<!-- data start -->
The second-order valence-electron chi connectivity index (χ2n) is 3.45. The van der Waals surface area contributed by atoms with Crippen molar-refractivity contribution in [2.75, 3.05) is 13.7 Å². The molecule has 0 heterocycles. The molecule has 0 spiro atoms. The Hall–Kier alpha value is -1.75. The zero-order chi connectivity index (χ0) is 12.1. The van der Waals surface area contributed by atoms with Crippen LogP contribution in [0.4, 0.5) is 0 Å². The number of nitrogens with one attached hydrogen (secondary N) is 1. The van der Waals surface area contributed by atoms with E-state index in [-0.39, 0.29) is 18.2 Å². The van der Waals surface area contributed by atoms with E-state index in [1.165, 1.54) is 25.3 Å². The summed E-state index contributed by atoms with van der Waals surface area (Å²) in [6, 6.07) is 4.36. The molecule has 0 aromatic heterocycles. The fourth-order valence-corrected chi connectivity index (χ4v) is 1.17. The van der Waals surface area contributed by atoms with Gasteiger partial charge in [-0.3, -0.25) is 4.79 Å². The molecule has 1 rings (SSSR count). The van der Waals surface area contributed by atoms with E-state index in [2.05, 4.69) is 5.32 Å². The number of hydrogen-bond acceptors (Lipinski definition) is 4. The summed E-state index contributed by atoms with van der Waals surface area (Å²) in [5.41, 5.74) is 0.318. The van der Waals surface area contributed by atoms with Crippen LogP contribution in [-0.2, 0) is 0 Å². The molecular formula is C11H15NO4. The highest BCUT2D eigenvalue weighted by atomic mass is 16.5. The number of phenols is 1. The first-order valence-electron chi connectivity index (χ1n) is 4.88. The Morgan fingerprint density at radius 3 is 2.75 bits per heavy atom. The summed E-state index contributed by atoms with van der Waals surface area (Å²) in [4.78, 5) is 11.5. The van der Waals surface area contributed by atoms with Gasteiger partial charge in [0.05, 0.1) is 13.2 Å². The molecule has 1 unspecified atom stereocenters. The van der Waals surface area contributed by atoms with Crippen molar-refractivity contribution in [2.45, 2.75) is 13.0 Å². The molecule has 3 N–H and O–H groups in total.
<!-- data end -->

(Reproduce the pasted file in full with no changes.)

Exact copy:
The second-order valence-electron chi connectivity index (χ2n) is 3.45. The van der Waals surface area contributed by atoms with Crippen molar-refractivity contribution in [2.75, 3.05) is 13.7 Å². The molecule has 0 heterocycles. The molecule has 0 spiro atoms. The Hall–Kier alpha value is -1.75. The zero-order chi connectivity index (χ0) is 12.1. The van der Waals surface area contributed by atoms with Crippen LogP contribution in [0.4, 0.5) is 0 Å². The number of nitrogens with one attached hydrogen (secondary N) is 1. The van der Waals surface area contributed by atoms with E-state index in [-0.39, 0.29) is 18.2 Å². The van der Waals surface area contributed by atoms with E-state index in [1.165, 1.54) is 25.3 Å². The summed E-state index contributed by atoms with van der Waals surface area (Å²) in [6, 6.07) is 4.36. The molecule has 0 aromatic heterocycles. The fourth-order valence-corrected chi connectivity index (χ4v) is 1.17. The van der Waals surface area contributed by atoms with Gasteiger partial charge in [-0.3, -0.25) is 4.79 Å². The molecule has 1 rings (SSSR count). The van der Waals surface area contributed by atoms with E-state index in [2.05, 4.69) is 5.32 Å². The number of hydrogen-bond acceptors (Lipinski definition) is 4. The summed E-state index contributed by atoms with van der Waals surface area (Å²) in [5.41, 5.74) is 0.318. The van der Waals surface area contributed by atoms with Crippen LogP contribution in [-0.2, 0) is 0 Å². The molecular formula is C11H15NO4. The highest BCUT2D eigenvalue weighted by atomic mass is 16.5. The number of phenols is 1. The first-order valence-electron chi connectivity index (χ1n) is 4.88. The Morgan fingerprint density at radius 3 is 2.75 bits per heavy atom. The summed E-state index contributed by atoms with van der Waals surface area (Å²) in [4.78, 5) is 11.5. The van der Waals surface area contributed by atoms with Gasteiger partial charge in [0.05, 0.1) is 13.2 Å². The molecule has 1 unspecified atom stereocenters. The van der Waals surface area contributed by atoms with Crippen molar-refractivity contribution in [2.45, 2.75) is 13.0 Å². The molecule has 3 N–H and O–H groups in total.